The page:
1911 Encyclopædia Britannica/Scholium

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SCHOLIUM[1] (σχόλιον), the name given to grammatical, critical and explanatory notes, extracted from existing commentaries and inserted on the margin of the MS. of an ancient author. These notes were altered by successive copyists and owners of the MS. and in some cases increased to such an extent that there was no longer room for them in the margin, and it became necessary to make them into a separate work. At first they were taken from one commentary only, subsequently from several. This is indicated by the repetition of the lemma (“catchword”), or by the use of such phrases as “or thus,” “or otherwise,” “according to some,” to introduce different explanations. The name of “the first scholiast” has been given to Didymus of Alexandria (q.v.), and the practice of compiling scholia continued till the 15th or 16th century A.D. The word σχόλιον itself is first met with in Cicero (Ad Att. xvi. 7). The Greek scholia we possess are for the most part anonymous, the commentaries of Eustathius on Homer and Tzetzes on Lycophron being prominent exceptions. Although frequently trifling, they contain much information not found elsewhere, and are of considerable value for the correction and interpretation of the text. The most important are those on Homer (especially the Venetian scholia on the Iliad, discovered by Villoison in 1781 in the library of St Mark), Hesiod, Pindar, Sophocles, Aristophanes and Apollonius Rhodius; and, in Latin, those of Servius on Virgil, of Acro and Porphyrio on Horace, and of Donatus on Terence.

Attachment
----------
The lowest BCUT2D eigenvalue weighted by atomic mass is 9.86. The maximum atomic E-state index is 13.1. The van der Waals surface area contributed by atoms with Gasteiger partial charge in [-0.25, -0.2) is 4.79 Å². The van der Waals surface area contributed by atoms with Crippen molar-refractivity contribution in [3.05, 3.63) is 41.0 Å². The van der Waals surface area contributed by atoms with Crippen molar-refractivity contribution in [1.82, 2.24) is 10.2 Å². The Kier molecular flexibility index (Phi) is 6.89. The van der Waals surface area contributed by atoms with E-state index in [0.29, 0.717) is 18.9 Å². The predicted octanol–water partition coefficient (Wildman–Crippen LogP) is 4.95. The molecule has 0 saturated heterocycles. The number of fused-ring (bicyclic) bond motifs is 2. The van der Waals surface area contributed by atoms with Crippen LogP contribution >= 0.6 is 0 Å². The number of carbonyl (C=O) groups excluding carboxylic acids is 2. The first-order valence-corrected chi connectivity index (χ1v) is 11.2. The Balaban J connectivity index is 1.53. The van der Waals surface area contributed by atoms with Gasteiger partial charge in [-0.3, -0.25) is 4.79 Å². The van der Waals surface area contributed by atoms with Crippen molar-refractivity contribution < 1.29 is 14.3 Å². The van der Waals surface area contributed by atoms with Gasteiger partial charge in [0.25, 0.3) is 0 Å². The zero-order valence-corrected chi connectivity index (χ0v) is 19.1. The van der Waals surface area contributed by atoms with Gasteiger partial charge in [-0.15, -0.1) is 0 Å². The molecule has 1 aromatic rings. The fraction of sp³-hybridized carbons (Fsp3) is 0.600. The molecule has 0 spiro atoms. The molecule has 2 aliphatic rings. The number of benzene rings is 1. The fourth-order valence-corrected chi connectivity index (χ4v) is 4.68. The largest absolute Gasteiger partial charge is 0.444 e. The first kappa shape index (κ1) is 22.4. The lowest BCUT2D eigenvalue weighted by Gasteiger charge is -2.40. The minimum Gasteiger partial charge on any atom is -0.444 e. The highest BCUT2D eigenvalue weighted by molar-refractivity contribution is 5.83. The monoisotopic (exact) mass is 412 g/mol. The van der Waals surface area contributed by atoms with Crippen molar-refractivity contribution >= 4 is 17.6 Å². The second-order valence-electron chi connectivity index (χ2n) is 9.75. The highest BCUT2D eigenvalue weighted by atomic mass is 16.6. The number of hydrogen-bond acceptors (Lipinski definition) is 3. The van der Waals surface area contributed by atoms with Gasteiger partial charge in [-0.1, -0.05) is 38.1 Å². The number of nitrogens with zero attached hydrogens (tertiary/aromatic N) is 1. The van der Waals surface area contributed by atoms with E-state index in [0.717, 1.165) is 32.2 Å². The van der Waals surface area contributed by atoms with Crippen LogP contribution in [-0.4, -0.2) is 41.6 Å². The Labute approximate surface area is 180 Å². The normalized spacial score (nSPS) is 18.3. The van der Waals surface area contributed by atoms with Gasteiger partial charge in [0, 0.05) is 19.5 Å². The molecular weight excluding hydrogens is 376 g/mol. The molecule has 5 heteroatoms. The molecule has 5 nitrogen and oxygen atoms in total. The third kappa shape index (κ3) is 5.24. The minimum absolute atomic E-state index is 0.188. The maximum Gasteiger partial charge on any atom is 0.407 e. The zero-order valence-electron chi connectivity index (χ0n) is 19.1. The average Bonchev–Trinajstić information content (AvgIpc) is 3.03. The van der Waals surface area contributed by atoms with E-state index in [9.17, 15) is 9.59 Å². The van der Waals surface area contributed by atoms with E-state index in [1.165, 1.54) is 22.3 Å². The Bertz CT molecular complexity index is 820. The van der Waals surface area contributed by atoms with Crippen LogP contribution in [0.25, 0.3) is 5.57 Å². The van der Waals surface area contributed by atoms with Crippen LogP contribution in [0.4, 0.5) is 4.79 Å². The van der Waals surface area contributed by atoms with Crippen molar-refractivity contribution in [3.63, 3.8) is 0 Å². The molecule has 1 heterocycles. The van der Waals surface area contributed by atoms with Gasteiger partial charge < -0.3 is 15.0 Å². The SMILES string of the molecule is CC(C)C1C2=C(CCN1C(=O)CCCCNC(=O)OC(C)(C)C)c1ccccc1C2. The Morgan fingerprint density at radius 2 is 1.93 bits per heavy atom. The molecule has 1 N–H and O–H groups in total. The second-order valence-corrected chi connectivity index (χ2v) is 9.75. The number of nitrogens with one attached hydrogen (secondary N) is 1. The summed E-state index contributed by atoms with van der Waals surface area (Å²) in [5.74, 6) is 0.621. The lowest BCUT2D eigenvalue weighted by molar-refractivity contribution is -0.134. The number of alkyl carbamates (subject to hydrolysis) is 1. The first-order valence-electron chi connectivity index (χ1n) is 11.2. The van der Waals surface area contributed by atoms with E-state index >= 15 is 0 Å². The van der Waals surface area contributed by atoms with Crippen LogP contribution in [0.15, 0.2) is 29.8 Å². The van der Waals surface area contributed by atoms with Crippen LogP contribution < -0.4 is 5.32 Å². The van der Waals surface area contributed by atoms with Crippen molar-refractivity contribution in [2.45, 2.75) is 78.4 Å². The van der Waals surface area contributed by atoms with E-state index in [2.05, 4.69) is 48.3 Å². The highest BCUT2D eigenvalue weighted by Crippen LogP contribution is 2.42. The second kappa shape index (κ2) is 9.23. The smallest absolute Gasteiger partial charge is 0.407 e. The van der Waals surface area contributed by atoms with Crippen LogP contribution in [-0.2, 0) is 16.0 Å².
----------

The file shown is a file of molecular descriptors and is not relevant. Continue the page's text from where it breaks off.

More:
See E. F. Gräfenhan, Geschichte der classischen Philologie, iii. (1843–1850); W. H. Suringar, Historia critica scholiastarum Latinorum (1835).

  1. To be distinguished from scolium (σκόλιον), an after-dinner song.